(Editor’s Note:  This series will be highly controversial, and the privacy of the article’s subject has demanded to remain nameless for their safety and respect for their family. The only attorneys present for this series of interviews are employed for McManus and Amadeo and include Matthew McManus, William Amadeo and Jennifer Kelley. A non-disclosure agreements have been signed).

Part IV of this series will deal with the preliminary exam and what happened that day and the strategy that occurred.

CM:  Can you explain what the preliminary exam is and how are you familiar with them?

(Editor’s Note:  This series will be highly controversial, and the privacy of the article’s subject has demanded to remain nameless for their safety and respect for their family. The only attorneys present for this series of interviews are employed for McManus and Amadeo and include Matthew McManus, William Amadeo and Jennifer Kelley. A non-disclosure agreements have been signed).

Part IV of this series will deal with the topic of the District Court and the 2 weeks from when the case was adjourned for another Probable Cause Conference (PCC).  The father/officer of the defendant explains what happened at the District Court level. CM=Carly McGregor, Officer=Subject).

CM:  So when you hired Bill (Amadeo) what happened?

What if I told you that a bag of peanut M & Ms was what led to a false confession? Would you believe me?  And wouldyou believe that the reason an individual made such a confession was because they wanted the M & Ms so bad they told the police what they wanted to hear?  Today, we are going to discuss the topic of the confession and what can lead to one making an admission to something that they did not do.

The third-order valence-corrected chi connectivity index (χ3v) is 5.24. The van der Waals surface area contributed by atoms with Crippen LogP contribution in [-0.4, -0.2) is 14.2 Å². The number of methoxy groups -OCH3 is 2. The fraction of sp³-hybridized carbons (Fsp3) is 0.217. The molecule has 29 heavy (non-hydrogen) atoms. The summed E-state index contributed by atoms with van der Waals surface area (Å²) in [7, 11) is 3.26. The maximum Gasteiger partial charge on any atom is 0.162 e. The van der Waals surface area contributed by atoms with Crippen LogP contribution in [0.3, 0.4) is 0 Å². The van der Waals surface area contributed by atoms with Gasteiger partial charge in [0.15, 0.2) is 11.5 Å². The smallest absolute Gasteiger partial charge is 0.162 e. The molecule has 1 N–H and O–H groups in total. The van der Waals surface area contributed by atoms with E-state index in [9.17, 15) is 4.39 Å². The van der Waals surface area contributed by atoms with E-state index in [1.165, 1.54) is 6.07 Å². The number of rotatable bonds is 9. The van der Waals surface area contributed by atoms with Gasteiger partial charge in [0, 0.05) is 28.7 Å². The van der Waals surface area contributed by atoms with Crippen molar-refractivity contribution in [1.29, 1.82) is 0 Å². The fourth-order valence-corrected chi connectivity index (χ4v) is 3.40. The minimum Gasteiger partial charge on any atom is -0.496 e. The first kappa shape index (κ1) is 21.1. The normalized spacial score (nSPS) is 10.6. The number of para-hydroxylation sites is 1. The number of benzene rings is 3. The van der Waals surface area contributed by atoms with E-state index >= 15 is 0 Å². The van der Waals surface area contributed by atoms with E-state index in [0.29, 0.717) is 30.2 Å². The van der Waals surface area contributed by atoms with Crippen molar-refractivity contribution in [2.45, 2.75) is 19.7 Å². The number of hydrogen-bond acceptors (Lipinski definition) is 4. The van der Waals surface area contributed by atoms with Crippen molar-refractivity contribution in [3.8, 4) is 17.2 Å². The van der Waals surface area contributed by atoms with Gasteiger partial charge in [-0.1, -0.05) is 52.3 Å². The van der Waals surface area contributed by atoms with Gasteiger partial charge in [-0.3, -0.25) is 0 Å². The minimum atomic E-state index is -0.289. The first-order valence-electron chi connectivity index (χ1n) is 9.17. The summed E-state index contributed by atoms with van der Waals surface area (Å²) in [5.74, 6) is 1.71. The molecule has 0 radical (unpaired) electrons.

The story starts with a young man that was questioned by the Michigan State Police. The young man was a suspect of a crime.  He went into the police station and took a police polygraph.  He was never read his Miranda Warnings and was at the station for 7 hours.  The young man had mental health issues and all he wanted to do was leave the station.  He was tired and he was hungry.  The officer asked if the young man liked some candy.  He responded that he would love some peanut M & Ms.  The officer said he could have the M & Ms if he would just tell the police a few things.  From there the camera accidentallywent off but luckily for the prosecution, a written statement was present.  The young man got his M & Ms and also got life in prison for a murder that DNA proved was not his.  We hear horror stories of the West Memphis Three, The Central Park Five and Brendan Dassey. While all of these cases are tragedies, there are so many other that tragically fall under the radar.  To combat this issue, the qualified criminal defense lawyer needs to bring in a false confession expert.  Today, we spoke to several of the top lawyers in the state of Michigan to discuss the 6-step process of how you should make your argument at the Daubert Hearing for the False Confession Expert.